So does God see us as saints or sinners? He sees people born of His Holy Spirit, justified by His grace. He sees believers as saints but we need to be careful how we express it to others. When I look at my life in comparison with what I’m created and now recreated to be in Christ, I see that I fall short of what God wants of me. (Romans 3:23). Yet even when I blow it, there is this undying hope within me, because of what God has done through Jesus Christ. The Holy Spirit points me to Christ’s completed work on the cross. I’m forgiven of all my sins, and declared by God to be righteous. So while I confess my sin, God declares me a saint. I won’t declare myself a saint without telling folk about what God has done to make me into one.
A saint is “one who has been set apart for God.” That’s what sanctification is. Saints are sanctified people. Being sanctified means “to be made holy.” When people think of “holiness,” they often mistakenly equate it with “the absence of sin.” Holiness is not just the absence of sin. It is an attribute of God which He has offered to man, if we would let Him sanctify us. Sanctification began when we received the Holy Spirit, upon declaring our faith in Christ. God sees His sanctification work already complete because He is faithful. That is, He does what He promises. When Jesus shouted on the cross, “It is finished!” My sanctification was signed and sealed in Heaven. Yours was too, if you are in Christ.
Unlike God, we live in time; not yet seeing His finished work in us. Still, even when we falter, our spirits perceive and have hope of this completion. (1 Corinthians 2:9) So we have our sainthood for sure, but at present we have it by faith rather than sight.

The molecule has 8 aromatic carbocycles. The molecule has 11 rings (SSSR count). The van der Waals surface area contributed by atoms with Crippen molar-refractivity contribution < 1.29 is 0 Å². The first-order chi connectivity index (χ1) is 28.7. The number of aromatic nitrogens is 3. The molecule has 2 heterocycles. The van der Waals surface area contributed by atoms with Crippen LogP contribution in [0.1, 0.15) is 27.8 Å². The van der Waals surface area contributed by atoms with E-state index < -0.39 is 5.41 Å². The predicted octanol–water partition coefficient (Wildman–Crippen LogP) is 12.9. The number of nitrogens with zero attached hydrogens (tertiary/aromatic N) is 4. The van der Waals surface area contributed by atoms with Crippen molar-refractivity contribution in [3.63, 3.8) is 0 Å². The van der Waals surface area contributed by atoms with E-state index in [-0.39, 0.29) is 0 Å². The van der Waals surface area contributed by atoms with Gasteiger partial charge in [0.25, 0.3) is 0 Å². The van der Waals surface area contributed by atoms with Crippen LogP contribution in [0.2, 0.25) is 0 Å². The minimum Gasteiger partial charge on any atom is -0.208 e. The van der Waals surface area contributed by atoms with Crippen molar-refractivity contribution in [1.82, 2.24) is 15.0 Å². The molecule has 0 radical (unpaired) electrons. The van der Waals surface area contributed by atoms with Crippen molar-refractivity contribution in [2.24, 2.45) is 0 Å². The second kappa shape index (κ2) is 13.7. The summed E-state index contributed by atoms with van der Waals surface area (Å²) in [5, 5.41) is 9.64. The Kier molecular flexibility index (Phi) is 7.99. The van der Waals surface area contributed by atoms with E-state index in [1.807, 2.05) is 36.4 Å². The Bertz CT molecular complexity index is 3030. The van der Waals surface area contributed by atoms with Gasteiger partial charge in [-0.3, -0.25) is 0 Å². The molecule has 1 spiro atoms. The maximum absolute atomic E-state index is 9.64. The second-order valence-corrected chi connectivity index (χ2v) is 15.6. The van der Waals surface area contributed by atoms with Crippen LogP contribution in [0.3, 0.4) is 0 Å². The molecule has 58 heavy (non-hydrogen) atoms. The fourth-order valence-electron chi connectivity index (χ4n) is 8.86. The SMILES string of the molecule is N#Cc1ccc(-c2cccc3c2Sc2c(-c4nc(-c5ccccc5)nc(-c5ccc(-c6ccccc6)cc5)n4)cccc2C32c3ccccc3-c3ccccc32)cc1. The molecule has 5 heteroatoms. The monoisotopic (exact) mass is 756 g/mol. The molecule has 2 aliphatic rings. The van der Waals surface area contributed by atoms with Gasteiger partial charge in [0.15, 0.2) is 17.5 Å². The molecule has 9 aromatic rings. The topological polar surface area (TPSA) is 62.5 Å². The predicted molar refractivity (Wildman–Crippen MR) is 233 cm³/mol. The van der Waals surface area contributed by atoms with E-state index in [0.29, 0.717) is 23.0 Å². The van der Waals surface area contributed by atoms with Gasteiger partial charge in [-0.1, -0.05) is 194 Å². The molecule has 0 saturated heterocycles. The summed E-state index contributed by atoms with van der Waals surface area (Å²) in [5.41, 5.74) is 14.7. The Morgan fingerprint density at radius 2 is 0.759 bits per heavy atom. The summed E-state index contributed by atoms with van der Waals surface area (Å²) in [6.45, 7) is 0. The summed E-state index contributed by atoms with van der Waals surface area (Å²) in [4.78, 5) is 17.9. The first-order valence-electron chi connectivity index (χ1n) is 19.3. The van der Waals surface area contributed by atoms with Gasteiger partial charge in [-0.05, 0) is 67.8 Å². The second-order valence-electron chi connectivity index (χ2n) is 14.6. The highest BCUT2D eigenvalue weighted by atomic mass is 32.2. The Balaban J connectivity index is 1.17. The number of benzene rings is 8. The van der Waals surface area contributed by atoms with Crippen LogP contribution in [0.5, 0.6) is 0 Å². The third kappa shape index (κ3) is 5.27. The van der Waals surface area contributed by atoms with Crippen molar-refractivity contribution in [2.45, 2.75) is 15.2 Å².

Rejoice in the promise that God will complete His work; making us into saints! The first part of sanctification is cleansing us from unrighteousness. But it continues with the renewing of our minds and conforming us into the image of His Son Jesus:
“…being confident of this, that he who began a good work in you will carry it on to completion until the day of Christ Jesus.”
On that day of Christ Jesus, we’ll see this work complete. Even then we will never say that it was by our own righteousness that we were made fit for heaven. It was God’s doing on our behalf.
In 1 Corinthians 6, Paul lists examples of sins. (See the list yourself.) He says that those who are sinners will not inherit the Kingdom of God. Then he says of these believers:
“And that is what some of you were. But you were washed, you were sanctified, you were justified in the name of the Lord Jesus Christ and by the Spirit of God.”
1 Corinthians 6:11